“Delicious, inexpensive, quick: pick two.” That’s the maxim most people (implicitly) think of when it comes to weeknight meal planning. You can make a quick and inexpensive meal, but it won’t be delicious. You can find a quick and delicious meal – but you’ll pay a premium.
Thankfully, it’s faulty logic. Armed with a few meal-planning tips, you can bust out your inner foodie any day of the week. And you can save time and money in the process.
If you’re an on-the-go gourmand looking to elevate your weeknight meals, consider these four meal-planning hacks.
Stock Your Pantry with the Essentials
The first thing you’ll need is a well-stocked pantry. Non-perishable pantry staples form the backbone of your weeknight meal prep; they’re the workhorses that facilitate and embellish every meal to cross your table. Here are a few critical pantry staples to keep on hand:
- Oils, including “dressing” oils like extra virgin olive oil and cooking oils with a higher smoke point (like grapeseed or refined avocado oil).
- Kosher salt (or an equivalent medium-coarse salt that allows you to control your seasoning).
- A range of vinegars, including red wine, balsamic, apple cider and sherry.
- Pastas, rice, rice noodles and other grains (like oats, quinoa, faro, etc.).
- Canned beans (a quick alternative to dried beans).
- And spices galore!
From there, you can customize your pantry to fit your personal tastes. If it helps, create a checklist before you shop.
Break out a Culinary Encyclopedia to Brainstorm
Ideation is half the battle in meal planning. After a hard day at work, switching your brain into planning mode is challenging.
Turn the brainstorming task over to an online culinary encyclopedia. Canadian meal delivery company SkipTheDishes has a fantastic culinary FoodWiki, complete with meals from a range of cultures and countries. It’s the perfect launchpad for thinking about a week’s worth of dinners. You can start your week in China, save your Tuesdays for Italian pastas, make Mexican on Wednesday, and round out the week in the south of India.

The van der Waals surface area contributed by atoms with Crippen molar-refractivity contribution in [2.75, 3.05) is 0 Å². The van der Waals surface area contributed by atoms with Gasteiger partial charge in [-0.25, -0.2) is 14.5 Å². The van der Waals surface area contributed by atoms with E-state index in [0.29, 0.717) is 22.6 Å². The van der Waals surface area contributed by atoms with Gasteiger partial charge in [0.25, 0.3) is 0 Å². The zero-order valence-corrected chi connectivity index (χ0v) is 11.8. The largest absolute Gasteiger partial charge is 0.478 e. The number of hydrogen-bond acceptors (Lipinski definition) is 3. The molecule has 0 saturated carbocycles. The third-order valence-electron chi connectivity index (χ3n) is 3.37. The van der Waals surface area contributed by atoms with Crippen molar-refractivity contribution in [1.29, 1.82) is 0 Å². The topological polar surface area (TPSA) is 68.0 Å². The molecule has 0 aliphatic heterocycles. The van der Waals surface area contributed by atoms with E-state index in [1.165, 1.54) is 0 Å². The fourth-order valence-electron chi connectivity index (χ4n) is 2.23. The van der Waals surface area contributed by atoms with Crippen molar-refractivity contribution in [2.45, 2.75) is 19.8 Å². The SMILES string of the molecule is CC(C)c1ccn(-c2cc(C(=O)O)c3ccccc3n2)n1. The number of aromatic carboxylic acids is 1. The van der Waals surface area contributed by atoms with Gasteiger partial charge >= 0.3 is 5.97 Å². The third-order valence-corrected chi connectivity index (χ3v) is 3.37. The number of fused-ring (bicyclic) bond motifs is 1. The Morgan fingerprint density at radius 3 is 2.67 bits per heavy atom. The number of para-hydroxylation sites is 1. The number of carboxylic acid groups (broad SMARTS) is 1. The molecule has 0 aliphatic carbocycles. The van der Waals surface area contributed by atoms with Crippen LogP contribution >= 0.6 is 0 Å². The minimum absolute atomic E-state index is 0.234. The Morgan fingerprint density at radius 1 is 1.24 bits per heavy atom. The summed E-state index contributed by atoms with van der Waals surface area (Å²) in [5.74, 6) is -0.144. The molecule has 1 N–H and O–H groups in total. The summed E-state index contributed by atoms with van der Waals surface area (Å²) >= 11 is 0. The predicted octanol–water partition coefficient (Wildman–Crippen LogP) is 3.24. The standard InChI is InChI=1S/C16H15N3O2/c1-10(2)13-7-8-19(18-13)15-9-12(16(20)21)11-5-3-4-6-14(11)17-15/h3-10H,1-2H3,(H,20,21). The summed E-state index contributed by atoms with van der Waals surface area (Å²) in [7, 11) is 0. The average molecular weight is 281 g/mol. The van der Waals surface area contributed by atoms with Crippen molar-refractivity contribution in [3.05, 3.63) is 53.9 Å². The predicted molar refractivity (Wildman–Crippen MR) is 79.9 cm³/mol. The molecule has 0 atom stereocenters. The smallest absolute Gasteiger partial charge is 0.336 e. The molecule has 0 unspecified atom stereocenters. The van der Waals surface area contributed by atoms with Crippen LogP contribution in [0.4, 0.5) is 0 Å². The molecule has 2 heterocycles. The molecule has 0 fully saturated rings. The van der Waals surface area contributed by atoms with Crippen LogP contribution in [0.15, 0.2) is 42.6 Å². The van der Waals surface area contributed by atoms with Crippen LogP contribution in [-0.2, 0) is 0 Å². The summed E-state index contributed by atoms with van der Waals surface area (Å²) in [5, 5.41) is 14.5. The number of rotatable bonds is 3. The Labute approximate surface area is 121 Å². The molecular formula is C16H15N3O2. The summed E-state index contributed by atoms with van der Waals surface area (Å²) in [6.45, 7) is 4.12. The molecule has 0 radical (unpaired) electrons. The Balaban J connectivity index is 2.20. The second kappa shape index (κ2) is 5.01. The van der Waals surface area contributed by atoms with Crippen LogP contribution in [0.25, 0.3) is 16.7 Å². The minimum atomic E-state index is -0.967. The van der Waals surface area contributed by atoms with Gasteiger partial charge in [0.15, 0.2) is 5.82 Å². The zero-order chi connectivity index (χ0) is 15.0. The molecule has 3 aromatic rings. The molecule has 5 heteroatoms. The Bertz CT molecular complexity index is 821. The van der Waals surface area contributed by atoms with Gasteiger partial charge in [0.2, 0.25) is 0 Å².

As you peruse the various FoodWiki pages, copy dishes that pique your interest and paste them into a notes document on your phone. Once you have a week’s worth of meals, create an accompanying shopping list in the notes document that you can take to the grocery store.
Look for Patterns
Here’s where your logistical left-brain side comes in handy. Once you’ve brainstormed several meals, you want to search for patterns. Which dishes use similar fresh ingredients? In other words, how can you use that entire box of arugula across multiple days before it suffers a withered fate in your refrigerator crisper?
The solution is simple: create a spreadsheet. List your meals alongside the main ingredients they require. (For extra credits, you can list the date of purchase for each ingredient). Then, group together dishes that require similar ingredients. For instance, you might make chorizo and potato tacos on Monday; use the rest of the potatoes in a shepherd’s pie on Tuesday; use the rest of the peas from Tuesday in a pea pasta for Wednesday; et cetera. This way, you significantly reduce food waste and save money on groceries.
Keep a Digital Record of the Hits
Lastly, keep a digital record of winning dishes. Remember that notes document and spreadsheet from earlier? At the end of a week, add a rating system to the dishes. Write a short note in the margin of each describing a) how easy the meal was to prepare, b) how tasty it was, and c) what you might change next time. After a while, you’ll have an extensive repository of successful meal ideas you can refer to in a pinch.
Sometimes, dinner is the last thing you want to think about. But even busy individuals deserve to eat well. To ensure that there’s always a quick, tasty and inexpensive meal in your future, follow the straightforward tips above.